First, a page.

Monday, September 19, 2011

Cherokee People

Cherokee People
I have completed the first novel of a trilogy, Mysteries of the Cherokee Hideaway; The Garden of Eve. The book is about our local Indian people who hid in the Warrior Mountains in order to avoid the harsh consequences of the forced Indian removal era in our American history. My book is now with the publisher and should be in print shortly. Below you can find a very brief synopsis of the struggles Cherokee people faced after the arrival of white settlers into their ancestral lands. These difficulties faced by our native people will be included within the mysteries found in my soon to be published book. Stay tuned to this blog for more details.

An accurate history of the Cherokee people has been difficult to document. Much of this record was lost before historians could record it. Many who attempted to preserve it often lamented that much of that history before 1700 was buried with those who created it. With the arrival of Europeans to their territory, the Cherokee made an amazingly rapid transformation in their ancient culture and rituals. With this change, some of the traditions, rituals, and customs vanished as the tribe sought to blend into the strange world of the newcomers.

There were a number of sympathizers who attempted to recreate and preserve this history by living with and associating with the members of the Cherokee Nation. There were several notable individuals who interviewed many of the elderly tribal members. They recorded their findings and left us with what little we know about the ancient tribe.

John Howard Payne probably spent more time intermingling with the tribe and recording his findings. He left extensive, handwritten manuscripts of his efforts to preserve as much of their history as possible. Unfortunately, according to some who reviewed his work, he had very poor handwriting and it is difficult to read his script. There are fourteen volumes of these manuscripts.

James Mooney was another person who made an important contribution to this effort. He made friends of an old Cherokee man who had the name of Swimmer. Even though Swimmer did not know English, he was knowledgeable in the Cherokee alphabet and could write the language. He not only recited oral traditions but also provided a notebook in which he had written, in the Cherokee language, many of the sacred formulas of the tribe. As a result of Mooney’s relationship with the Cherokee, he was able to ascertain that they held constant, long standing systems of beliefs which they held sacred.

William Harlen Gilbert, Jr., James Adair, Charles Hudson, Thomas E Mayes, and others also made valuable contributions by make diligent studies of Native Americans and authoring books that contain valuable accounts of their findings. A constant theme of their writings was their failure to learn more about the subject of which they wrote.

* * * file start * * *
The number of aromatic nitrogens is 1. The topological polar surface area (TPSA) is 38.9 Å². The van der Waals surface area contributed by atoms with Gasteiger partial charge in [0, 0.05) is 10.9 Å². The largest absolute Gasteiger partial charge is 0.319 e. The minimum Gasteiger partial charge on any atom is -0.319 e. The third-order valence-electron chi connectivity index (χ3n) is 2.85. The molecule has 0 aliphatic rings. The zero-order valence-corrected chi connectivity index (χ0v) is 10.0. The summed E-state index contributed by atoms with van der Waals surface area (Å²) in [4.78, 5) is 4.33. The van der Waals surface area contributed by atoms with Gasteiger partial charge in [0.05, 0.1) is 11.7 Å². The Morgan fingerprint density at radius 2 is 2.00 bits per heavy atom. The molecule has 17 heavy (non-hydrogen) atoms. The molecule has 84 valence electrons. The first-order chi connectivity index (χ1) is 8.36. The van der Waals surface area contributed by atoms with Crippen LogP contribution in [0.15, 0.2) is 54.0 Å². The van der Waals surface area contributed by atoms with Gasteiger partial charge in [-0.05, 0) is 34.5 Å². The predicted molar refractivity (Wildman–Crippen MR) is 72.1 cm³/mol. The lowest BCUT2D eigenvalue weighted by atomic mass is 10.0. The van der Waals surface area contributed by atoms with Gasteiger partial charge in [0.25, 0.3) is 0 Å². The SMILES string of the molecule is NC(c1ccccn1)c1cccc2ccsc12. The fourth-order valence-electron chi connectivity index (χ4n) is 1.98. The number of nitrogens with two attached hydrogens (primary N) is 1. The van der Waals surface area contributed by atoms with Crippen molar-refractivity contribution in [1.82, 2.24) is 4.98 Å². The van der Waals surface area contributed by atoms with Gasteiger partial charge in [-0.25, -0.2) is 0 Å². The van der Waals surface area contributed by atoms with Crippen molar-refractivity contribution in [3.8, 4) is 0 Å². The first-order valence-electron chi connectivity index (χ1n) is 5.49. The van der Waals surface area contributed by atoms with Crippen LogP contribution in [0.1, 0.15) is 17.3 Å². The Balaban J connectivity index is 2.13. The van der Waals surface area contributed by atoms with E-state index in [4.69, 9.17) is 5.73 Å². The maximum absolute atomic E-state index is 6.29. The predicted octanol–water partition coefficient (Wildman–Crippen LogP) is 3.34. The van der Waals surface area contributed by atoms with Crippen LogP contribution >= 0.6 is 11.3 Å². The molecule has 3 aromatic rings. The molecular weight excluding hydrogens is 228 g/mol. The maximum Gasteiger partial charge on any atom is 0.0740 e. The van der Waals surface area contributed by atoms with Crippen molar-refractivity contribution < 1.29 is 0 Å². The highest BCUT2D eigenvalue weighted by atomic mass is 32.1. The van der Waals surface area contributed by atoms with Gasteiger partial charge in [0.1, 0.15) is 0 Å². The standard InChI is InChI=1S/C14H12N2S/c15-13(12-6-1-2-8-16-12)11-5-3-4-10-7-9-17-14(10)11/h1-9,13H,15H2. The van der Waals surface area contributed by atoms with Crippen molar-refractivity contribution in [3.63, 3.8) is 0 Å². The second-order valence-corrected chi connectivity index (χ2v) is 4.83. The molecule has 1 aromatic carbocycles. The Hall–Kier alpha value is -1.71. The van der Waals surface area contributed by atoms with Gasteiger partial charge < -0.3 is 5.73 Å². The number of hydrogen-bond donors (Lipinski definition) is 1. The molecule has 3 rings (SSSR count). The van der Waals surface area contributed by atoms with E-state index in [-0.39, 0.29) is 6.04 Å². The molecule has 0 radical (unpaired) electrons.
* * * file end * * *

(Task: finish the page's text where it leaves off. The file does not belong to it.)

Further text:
The exact time of the arrival of the Cherokee into what is now the Southeastern United States is unknown. Sometime between 1000 and 1500, probably around 1300 AD, a group of people who would be know as Cherokee made the southern move. They laid claim to land and settled in Kentucky, North Carolina, South Carolina, Virginia, Georgia and Alabama. They built their homes and villages along waterways and near springs where they carried on their ancient way of life. There was an abundant food supply and favorable environment where they lived, raised their families and buried their dead without foreign interference. There were occasional conflicts between tribes but they lived in relative peace until the arrival of the white man.

Likewise, the exact number of Cherokees cannot be determined, but there were a substantial number of Cherokees here when the Europeans arrived. As with other Native Americans that were here, their numbers were greatly reduced due to diseases that were introduced by the Europeans of which they had no resistance.  Around 1800 the struggles of the Southeastern Indian tribes grew steadily more difficult. The Cherokee, in a peaceful manner, unlike some other tribes, attempted to develop a stable government in their traditional territorial boundaries which would be acceptable to the expanding state of the union. They were soon to realize, however, that all of their efforts to maintain control of their homeland would be in vain.

In 1819 the Cherokee Indians had twelve million acres of land. Fast forward twenty years and there would be only a small area in Western North Carolina on which they could lay claim. The bulk of Cherokee land would be taken from them by the government of the United States and the States in which they lived. They were forced to move to newly established Indian Territory in Oklahoma and their land was divided into parcels and sold to white settlers; no Cherokee need to apply-they had already been tossed out and not welcomed in those parts. The majority of the full blood Cherokee opposed the removal but was forced to make the long journey to the west of the Mississippi River. Many died on the march which is now know as “The Trail of Tears.”

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